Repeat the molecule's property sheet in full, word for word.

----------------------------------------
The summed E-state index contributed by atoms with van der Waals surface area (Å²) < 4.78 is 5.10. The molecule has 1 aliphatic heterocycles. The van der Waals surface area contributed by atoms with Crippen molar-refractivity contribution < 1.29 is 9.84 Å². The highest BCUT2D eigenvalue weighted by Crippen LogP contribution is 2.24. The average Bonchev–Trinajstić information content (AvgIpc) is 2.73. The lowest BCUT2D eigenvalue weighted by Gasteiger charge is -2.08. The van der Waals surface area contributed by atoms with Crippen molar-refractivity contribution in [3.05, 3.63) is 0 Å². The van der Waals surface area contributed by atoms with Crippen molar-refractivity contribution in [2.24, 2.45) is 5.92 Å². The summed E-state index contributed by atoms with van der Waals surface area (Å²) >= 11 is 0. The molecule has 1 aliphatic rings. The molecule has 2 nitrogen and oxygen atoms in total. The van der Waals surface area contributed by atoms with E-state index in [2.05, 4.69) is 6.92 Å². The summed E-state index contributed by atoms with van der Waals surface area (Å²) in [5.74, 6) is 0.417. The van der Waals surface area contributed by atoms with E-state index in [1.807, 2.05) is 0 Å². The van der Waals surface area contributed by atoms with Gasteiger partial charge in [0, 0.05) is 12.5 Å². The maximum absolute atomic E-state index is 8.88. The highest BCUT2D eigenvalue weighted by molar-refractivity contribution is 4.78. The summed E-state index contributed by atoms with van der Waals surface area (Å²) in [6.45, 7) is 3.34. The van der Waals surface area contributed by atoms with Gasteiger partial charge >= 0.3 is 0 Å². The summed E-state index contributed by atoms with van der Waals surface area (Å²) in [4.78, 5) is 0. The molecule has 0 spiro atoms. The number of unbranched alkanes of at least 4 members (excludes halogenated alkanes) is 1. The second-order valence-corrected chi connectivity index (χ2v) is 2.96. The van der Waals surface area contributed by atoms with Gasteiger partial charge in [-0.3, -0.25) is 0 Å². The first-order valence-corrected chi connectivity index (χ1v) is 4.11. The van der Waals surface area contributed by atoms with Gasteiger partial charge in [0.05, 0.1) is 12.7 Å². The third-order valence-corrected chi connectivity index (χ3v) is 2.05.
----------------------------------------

The summed E-state index contributed by atoms with van der Waals surface area (Å²) < 4.78 is 5.10. The molecule has 1 aliphatic heterocycles. The van der Waals surface area contributed by atoms with Crippen molar-refractivity contribution < 1.29 is 9.84 Å². The highest BCUT2D eigenvalue weighted by Crippen LogP contribution is 2.24. The average Bonchev–Trinajstić information content (AvgIpc) is 2.73. The lowest BCUT2D eigenvalue weighted by Gasteiger charge is -2.08. The van der Waals surface area contributed by atoms with Crippen molar-refractivity contribution in [3.05, 3.63) is 0 Å². The van der Waals surface area contributed by atoms with Crippen molar-refractivity contribution in [2.24, 2.45) is 5.92 Å². The summed E-state index contributed by atoms with van der Waals surface area (Å²) >= 11 is 0. The molecule has 1 aliphatic rings. The molecule has 2 nitrogen and oxygen atoms in total. The van der Waals surface area contributed by atoms with E-state index in [2.05, 4.69) is 6.92 Å². The summed E-state index contributed by atoms with van der Waals surface area (Å²) in [5.74, 6) is 0.417. The van der Waals surface area contributed by atoms with E-state index in [1.807, 2.05) is 0 Å². The van der Waals surface area contributed by atoms with Gasteiger partial charge in [0, 0.05) is 12.5 Å². The maximum absolute atomic E-state index is 8.88. The highest BCUT2D eigenvalue weighted by molar-refractivity contribution is 4.78. The summed E-state index contributed by atoms with van der Waals surface area (Å²) in [6.45, 7) is 3.34. The van der Waals surface area contributed by atoms with Gasteiger partial charge >= 0.3 is 0 Å². The summed E-state index contributed by atoms with van der Waals surface area (Å²) in [4.78, 5) is 0. The molecule has 0 spiro atoms. The number of unbranched alkanes of at least 4 members (excludes halogenated alkanes) is 1. The second-order valence-corrected chi connectivity index (χ2v) is 2.96. The van der Waals surface area contributed by atoms with Gasteiger partial charge in [-0.3, -0.25) is 0 Å². The first-order valence-corrected chi connectivity index (χ1v) is 4.11. The van der Waals surface area contributed by atoms with Gasteiger partial charge in [0.05, 0.1) is 12.7 Å². The third-order valence-corrected chi connectivity index (χ3v) is 2.05.